Posts in Barry Barnes
Excerpt from Chapter 6 of Springtime for Snowflakes: Villains and Laughing Stocks, The Gender Jackpot, Transgressing the Boundaries

Obviously, I had by now known and accepted the premise that English Studies was a battlefield of “textual politics,” and that the players made no bones about their agendas. Previously, critics in the field, like the old New Critics with their plodding close reading of texts, had pretended to be neutral, but their neutrality was merely a thin scrim for cultural domination. Dead white men had ruled the English canon long enough. But this was only the most flagrant of offenses. Other suspects were singled out for prosecution – including an exclusive focus on the text itself (New Criticism), assuming the centrality or superiority of European culture (Eurocentrism), implicitly endorsing heterosexuality as a norm (heteronormativity), believing that humanity is exceptional and that individual humans have unitary selves (humanism), believing in an essence of human nature and/or in the essence of essential types of humans such as racial groups and women and men (essentialism), the belief that neutral knowledge is discoverable by scientific means (positivism), the belief that words might faithfully represent an external reality (logocentrism), and the privileging of the masculine in the construction of meaning (phallogocentrism) – among others. Every one of these notions or beliefs has been treated as a villain, a laughing stock, or both.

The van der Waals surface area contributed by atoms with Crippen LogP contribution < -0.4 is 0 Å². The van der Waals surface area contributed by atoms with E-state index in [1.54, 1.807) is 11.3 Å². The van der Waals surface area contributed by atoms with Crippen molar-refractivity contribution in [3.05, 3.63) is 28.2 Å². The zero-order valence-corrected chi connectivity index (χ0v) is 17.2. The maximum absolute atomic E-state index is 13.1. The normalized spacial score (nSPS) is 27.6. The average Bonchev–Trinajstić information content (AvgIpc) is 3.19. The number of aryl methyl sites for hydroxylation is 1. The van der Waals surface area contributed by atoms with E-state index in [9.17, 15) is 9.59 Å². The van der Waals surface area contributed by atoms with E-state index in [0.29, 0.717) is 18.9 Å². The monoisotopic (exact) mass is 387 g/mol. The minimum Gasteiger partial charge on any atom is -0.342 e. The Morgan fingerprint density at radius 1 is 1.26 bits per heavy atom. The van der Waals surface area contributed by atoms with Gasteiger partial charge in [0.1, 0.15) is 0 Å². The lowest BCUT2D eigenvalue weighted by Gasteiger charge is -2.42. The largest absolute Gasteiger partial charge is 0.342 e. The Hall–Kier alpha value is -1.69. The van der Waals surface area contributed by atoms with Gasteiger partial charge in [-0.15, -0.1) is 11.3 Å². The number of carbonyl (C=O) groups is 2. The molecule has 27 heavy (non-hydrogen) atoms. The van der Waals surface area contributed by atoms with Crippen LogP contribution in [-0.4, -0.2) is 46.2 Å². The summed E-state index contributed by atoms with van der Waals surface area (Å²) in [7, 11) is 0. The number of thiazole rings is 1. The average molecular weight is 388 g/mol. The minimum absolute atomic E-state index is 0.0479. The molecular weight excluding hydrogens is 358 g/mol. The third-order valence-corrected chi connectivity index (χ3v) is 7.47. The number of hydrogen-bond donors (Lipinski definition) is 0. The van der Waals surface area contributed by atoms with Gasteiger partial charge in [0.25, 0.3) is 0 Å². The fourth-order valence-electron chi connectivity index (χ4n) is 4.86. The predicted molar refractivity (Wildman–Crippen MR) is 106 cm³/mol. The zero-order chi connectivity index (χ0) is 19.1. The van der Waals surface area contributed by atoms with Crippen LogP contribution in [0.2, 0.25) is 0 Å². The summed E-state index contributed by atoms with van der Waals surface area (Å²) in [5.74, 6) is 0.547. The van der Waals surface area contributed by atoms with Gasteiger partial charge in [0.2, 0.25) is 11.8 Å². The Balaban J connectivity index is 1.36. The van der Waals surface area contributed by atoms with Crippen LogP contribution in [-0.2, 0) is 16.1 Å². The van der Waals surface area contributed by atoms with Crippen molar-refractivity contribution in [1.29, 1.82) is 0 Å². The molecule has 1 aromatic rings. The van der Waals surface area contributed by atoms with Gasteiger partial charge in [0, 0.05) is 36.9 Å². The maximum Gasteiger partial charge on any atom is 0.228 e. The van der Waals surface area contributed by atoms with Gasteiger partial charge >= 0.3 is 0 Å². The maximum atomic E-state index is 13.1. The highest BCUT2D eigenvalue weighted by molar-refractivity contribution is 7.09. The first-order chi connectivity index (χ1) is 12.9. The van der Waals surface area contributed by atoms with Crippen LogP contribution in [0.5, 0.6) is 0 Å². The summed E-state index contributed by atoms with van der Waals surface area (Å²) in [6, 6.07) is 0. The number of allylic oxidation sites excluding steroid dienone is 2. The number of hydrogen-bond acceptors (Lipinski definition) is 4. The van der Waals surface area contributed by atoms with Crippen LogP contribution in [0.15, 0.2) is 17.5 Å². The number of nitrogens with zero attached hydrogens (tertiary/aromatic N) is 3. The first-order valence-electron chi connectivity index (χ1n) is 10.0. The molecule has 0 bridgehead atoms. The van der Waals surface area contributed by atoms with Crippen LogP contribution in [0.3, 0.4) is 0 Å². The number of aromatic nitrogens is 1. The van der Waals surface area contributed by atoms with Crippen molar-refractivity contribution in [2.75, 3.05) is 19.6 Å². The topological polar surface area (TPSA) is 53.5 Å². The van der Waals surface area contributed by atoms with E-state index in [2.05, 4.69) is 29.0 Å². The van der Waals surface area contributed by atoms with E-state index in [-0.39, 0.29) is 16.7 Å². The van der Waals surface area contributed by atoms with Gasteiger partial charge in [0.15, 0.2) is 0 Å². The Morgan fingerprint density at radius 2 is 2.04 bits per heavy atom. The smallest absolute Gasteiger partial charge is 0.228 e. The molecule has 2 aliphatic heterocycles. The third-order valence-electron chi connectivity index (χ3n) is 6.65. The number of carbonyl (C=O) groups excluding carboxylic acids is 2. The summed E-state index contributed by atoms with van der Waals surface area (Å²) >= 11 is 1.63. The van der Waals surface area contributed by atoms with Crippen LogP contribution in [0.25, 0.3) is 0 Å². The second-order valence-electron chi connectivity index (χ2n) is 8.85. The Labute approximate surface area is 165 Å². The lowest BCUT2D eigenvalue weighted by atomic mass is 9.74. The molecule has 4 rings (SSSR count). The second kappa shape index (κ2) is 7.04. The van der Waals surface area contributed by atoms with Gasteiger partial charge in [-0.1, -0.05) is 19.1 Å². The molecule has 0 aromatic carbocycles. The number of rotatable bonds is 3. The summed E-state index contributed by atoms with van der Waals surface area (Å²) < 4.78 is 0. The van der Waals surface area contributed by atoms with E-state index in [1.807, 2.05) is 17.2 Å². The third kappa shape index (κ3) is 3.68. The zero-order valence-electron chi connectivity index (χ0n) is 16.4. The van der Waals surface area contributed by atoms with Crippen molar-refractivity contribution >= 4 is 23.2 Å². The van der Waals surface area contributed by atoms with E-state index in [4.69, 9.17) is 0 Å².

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Historicism and Science Studies

One way to understand the diverse discourse known as science studies is to consider the ways in which different camps and theorists think (or do not think) the question of history, and to consider how historical theories and methods connect with epistemologies and the possibilities for critical discourse regarding science. Can the question of historical method or theory serve as a useful guide to the discourse, perhaps even a better index for considering the issue of critical engagement, than epistemological conviction (or lack thereof)?  I will explore the issue by considering the historical methods and theories of history of several interlocutors located within the discourse of science studies, in order to illustrate the possibilities for this approach. As the discussion should make clear, the historical approach is productive of comparative reading of interlocutors in terms of the possibilities for a critical discursive relationship to their objects of knowledge, as well as for demonstrating the relationship between historical method and theory, and epistemology.

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